A second way to utilize the gift of student questions is to distinguish between content and process questions. If students are asking for clarity on a text, they need more support with content. If they are asking how to submit their text responses on a platform, that’s a process need. Understanding layers of student need can help you address the current assignment, through a quick reteach or clarifying email, and it can help you adjust your plans for future lessons.

If you’ve lost kids at the directions level or the process side of an assignment, you may never get to see that they are indeed understanding content. The best approach may be to teach the tool again or teach some strategies for approaching multistep directions.

Encouraging Students When They Ask for Help

Let’s say you have a student brave and self-aware enough to ask for help. Hooray! Beyond serving their immediate need, you can use your response to also encourage the help-seeking behaviors. Begin every response email with, “Thanks for asking such a great question” or end with, “Great job speaking up for yourself.” Students will do more of what pays off, and your kind words will increase the likelihood that they will reach out again.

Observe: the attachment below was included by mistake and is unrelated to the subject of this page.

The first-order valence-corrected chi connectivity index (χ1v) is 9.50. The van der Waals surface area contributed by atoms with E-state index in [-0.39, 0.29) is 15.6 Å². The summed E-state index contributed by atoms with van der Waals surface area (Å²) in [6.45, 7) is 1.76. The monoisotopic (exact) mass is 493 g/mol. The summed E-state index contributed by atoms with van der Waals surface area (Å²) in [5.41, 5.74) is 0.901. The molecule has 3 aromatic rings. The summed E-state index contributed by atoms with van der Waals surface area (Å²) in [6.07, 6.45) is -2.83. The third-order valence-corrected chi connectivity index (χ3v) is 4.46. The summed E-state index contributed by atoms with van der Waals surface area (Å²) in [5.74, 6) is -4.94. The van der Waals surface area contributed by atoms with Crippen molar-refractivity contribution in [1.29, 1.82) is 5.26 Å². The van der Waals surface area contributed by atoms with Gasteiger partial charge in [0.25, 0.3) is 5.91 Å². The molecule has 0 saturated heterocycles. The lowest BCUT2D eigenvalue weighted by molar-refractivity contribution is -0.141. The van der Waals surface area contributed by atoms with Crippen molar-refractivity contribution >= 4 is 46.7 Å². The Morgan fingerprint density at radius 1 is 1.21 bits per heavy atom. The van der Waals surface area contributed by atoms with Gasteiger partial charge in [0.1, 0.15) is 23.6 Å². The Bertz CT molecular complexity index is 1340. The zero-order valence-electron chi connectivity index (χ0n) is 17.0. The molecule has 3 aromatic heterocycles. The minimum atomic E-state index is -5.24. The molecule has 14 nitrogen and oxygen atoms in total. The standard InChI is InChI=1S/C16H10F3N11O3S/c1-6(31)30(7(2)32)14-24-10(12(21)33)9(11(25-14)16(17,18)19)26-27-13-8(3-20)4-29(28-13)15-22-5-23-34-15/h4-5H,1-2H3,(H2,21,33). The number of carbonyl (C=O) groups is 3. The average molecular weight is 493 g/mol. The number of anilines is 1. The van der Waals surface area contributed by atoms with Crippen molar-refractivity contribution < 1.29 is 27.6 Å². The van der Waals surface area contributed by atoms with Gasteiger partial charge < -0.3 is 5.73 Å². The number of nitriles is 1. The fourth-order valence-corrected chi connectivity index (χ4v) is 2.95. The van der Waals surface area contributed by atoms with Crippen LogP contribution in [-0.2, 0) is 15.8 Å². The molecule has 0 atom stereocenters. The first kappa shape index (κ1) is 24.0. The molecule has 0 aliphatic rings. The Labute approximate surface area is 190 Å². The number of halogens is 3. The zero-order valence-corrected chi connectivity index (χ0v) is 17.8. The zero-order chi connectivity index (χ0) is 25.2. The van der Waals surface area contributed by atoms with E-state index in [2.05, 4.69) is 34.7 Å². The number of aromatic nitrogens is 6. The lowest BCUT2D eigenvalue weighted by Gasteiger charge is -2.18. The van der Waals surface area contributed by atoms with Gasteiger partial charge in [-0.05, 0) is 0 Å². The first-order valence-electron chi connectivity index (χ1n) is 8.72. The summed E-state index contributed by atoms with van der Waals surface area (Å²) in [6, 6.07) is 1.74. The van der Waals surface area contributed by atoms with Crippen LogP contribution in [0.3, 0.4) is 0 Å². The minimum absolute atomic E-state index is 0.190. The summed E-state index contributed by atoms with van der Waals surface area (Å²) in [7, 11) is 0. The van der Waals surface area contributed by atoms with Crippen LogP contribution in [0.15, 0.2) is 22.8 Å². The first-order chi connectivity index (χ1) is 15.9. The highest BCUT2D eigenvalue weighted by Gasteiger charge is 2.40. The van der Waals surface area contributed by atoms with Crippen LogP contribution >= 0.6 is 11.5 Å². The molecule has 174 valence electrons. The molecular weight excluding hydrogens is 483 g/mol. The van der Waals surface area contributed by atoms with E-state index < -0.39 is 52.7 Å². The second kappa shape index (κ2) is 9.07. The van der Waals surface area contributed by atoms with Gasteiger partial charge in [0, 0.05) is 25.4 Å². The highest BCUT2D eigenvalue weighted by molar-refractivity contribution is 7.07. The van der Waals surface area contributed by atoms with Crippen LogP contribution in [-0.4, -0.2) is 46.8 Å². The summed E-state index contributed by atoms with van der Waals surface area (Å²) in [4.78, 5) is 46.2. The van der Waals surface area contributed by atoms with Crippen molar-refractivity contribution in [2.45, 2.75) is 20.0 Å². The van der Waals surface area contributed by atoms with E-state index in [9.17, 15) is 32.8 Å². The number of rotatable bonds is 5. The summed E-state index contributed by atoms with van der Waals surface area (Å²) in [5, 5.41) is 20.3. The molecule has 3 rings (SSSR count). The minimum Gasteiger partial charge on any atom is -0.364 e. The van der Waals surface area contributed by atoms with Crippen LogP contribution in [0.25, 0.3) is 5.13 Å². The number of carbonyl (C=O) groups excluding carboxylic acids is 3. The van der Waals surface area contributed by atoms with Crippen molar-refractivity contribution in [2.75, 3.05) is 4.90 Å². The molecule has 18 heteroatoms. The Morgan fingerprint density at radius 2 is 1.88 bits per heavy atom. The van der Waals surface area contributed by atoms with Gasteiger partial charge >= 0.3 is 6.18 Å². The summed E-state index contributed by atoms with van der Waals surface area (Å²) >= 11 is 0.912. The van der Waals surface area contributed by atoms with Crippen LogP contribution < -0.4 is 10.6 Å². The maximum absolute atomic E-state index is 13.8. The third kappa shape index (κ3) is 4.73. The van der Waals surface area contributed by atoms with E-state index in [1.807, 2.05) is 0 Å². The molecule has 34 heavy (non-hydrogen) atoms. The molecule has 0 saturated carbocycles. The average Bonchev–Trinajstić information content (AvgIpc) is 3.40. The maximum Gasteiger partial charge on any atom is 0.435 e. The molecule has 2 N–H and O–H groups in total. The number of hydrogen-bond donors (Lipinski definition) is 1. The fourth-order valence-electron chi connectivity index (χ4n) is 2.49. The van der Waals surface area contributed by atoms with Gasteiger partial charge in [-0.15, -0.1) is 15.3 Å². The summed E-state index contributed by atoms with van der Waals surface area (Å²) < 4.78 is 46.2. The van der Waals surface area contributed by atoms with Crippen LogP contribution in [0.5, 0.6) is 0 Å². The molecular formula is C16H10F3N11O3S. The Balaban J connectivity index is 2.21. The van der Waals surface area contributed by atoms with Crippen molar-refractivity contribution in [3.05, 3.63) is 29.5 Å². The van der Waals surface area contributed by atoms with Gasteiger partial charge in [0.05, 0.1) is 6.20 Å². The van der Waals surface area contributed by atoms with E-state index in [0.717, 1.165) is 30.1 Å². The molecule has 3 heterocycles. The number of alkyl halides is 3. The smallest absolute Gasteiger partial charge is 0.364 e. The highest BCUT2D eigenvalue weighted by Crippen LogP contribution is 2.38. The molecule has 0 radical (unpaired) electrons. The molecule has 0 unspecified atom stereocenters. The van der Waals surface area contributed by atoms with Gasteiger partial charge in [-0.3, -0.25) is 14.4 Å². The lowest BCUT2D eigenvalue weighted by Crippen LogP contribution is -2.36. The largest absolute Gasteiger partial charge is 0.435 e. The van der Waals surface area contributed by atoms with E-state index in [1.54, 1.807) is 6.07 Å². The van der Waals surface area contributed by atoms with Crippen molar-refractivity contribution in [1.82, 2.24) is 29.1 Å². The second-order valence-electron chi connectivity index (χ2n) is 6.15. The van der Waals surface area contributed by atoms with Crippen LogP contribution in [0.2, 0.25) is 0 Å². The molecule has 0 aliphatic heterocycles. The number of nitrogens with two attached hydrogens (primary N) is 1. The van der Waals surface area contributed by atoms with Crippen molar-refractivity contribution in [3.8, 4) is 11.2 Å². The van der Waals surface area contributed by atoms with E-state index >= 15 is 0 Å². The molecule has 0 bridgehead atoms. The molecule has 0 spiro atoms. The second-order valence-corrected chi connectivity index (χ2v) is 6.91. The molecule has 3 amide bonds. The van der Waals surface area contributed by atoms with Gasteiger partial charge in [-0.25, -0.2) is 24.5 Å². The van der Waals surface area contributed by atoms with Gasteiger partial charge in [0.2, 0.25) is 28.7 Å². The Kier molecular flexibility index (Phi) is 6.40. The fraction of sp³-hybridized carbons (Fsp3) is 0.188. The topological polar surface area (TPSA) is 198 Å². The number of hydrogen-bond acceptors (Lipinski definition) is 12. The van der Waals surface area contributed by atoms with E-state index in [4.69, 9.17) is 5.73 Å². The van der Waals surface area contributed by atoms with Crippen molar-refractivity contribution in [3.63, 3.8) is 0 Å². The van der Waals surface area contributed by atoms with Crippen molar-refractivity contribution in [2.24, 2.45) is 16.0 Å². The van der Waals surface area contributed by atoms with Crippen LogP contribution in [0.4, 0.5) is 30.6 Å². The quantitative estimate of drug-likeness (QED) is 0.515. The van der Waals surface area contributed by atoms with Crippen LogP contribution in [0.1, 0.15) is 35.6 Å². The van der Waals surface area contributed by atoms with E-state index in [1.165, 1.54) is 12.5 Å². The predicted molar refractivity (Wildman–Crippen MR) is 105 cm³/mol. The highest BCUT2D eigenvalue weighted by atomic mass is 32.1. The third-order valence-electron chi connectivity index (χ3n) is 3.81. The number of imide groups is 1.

Another way to reinforce students’ self-advocacy is to give live praise and surprise bonus points. After seeing a peer’s positive experience asking for help, the kids who are just on the edge of being brave enough to speak up during your live class will be lured into self-advocacy with the prospect of bonus points.

The flipside of this is the potential to shut off self-advocacy, which is unfortunately easy to do. When a student asks a question that you just answered or asks at the wrong time, it’s easy to be dismissive or frustrated. Avoid the temptation to respond with annoyance, and instead, start with “thanks for asking.” You will notice right away that your tone and approach will feel more positive, which will likely mean more students self-advocating next session.

Our students are learning resilience and creative problem-solving this year, and some self-advocacy will serve them well long after we are through these challenging times.

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  • Social & Emotional Learning (SEL)
  • Special Education
  • 6-8 Middle School